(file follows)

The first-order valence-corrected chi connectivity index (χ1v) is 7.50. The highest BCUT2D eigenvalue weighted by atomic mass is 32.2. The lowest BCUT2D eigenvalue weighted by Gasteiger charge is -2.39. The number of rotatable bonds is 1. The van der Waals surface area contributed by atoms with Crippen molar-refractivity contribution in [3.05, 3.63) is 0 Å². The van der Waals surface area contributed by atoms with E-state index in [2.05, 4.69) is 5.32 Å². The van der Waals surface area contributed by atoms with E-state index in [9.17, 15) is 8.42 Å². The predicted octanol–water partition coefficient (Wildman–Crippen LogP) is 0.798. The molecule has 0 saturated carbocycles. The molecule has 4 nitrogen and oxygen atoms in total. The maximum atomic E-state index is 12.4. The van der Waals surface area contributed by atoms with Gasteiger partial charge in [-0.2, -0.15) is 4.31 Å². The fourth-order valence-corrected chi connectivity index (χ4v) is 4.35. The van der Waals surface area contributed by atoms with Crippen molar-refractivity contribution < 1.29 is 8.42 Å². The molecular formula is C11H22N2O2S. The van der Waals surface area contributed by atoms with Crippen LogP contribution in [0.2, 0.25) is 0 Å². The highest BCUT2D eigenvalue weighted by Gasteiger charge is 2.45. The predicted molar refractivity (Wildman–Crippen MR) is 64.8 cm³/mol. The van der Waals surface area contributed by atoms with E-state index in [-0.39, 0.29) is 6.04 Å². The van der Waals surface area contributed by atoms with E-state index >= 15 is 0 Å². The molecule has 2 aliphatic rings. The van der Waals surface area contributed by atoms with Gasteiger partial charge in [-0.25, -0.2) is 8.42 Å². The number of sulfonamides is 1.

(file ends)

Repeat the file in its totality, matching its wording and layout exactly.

The first-order valence-corrected chi connectivity index (χ1v) is 7.50. The highest BCUT2D eigenvalue weighted by atomic mass is 32.2. The lowest BCUT2D eigenvalue weighted by Gasteiger charge is -2.39. The number of rotatable bonds is 1. The van der Waals surface area contributed by atoms with Crippen molar-refractivity contribution in [3.05, 3.63) is 0 Å². The van der Waals surface area contributed by atoms with E-state index in [2.05, 4.69) is 5.32 Å². The van der Waals surface area contributed by atoms with E-state index in [9.17, 15) is 8.42 Å². The predicted octanol–water partition coefficient (Wildman–Crippen LogP) is 0.798. The molecule has 0 saturated carbocycles. The molecule has 4 nitrogen and oxygen atoms in total. The maximum atomic E-state index is 12.4. The van der Waals surface area contributed by atoms with Gasteiger partial charge in [-0.2, -0.15) is 4.31 Å². The fourth-order valence-corrected chi connectivity index (χ4v) is 4.35. The van der Waals surface area contributed by atoms with Crippen molar-refractivity contribution < 1.29 is 8.42 Å². The molecular formula is C11H22N2O2S. The van der Waals surface area contributed by atoms with Crippen LogP contribution in [0.2, 0.25) is 0 Å². The highest BCUT2D eigenvalue weighted by Gasteiger charge is 2.45. The predicted molar refractivity (Wildman–Crippen MR) is 64.8 cm³/mol. The van der Waals surface area contributed by atoms with E-state index in [-0.39, 0.29) is 6.04 Å². The van der Waals surface area contributed by atoms with E-state index >= 15 is 0 Å². The molecule has 2 aliphatic rings. The van der Waals surface area contributed by atoms with Gasteiger partial charge in [-0.25, -0.2) is 8.42 Å². The number of sulfonamides is 1.